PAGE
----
On This Day in Aviation History

November 28, 2011

On This Day in Aviation History: November 28th

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1987 – South African Airways Flight 295, a Boeing 747-200 Combi, crashes into the Indian Ocean as the result of an in-flight cargo fire, killing all 159 on board.

1983 – Space Shuttle Columbia lifts off on its sixth mission and the ninth shuttle mission overall, STS-9.

Poster advertising Air New Zealand's flights over Antarctica

Poster advertising Air New Zealand's flights over Antarctica.

1979 – Air New Zealand Flight 901, a DC-10 operated sightseeing flight over Antarctica, crashes into Mount Erebus, killing all 257 people on board. Coincidentally it was the 50th anniversary of the first flight over the South Pole.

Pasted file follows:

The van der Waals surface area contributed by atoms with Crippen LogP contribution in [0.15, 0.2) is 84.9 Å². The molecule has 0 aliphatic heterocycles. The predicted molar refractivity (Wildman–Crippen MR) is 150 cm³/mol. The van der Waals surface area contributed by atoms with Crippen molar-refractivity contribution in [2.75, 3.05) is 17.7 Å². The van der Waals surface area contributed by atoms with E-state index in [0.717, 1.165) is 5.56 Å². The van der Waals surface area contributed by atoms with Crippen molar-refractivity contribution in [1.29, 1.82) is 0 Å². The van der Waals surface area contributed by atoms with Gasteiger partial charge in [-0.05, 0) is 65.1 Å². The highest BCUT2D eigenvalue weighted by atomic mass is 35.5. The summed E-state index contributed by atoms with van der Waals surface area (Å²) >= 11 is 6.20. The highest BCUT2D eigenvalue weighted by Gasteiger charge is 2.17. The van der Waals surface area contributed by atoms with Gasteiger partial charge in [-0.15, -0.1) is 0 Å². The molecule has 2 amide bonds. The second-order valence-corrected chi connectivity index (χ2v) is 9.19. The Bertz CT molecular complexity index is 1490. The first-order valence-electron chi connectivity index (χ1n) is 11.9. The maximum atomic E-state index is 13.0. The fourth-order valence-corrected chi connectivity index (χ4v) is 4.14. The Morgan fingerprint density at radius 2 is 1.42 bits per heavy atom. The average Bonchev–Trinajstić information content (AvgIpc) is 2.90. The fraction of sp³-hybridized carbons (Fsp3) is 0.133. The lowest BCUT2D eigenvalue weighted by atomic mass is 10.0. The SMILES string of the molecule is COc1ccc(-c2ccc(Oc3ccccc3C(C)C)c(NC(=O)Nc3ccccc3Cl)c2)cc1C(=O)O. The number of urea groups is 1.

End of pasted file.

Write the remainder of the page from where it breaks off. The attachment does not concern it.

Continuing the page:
1964 – NASA launches the first Mars fly-by spacecraft, Mariner 4.

1956 – Ryan X-13 Vertijet makes its first transition from vertical to horizontal flight

1942 – Australian pilot F/Sgt Ron Middleton earns a posthumous VC for valour in bringing his crew and crippled bomber home after a raid on Turin, Italy.

1938 – A Lufthansa Fw 200 takes off on the airline’s first flight to Japan, flying from Berlin to Tokyo via Basra, Karachi, and Hanoi. The 14,228 km (8,841 mile) flight breaks the distance record and takes 46 hours 18 minutes.

1929 – American Commander Richard Byrd and crew make the 1st flight over the South Pole, in a Ford 4-AT Trimotor monoplane, November 28-29.

1912 – The Italian Air Battalion is made a fully operational command, the Flotta Aerea d’Italia.

1443 – If you ever wondered who/what Albanian charter carrier Skanderbeg was named after, he is hailed as a national hero in Albania for a number of great deeds, including a battle victory he led on this date in the 15th Century.

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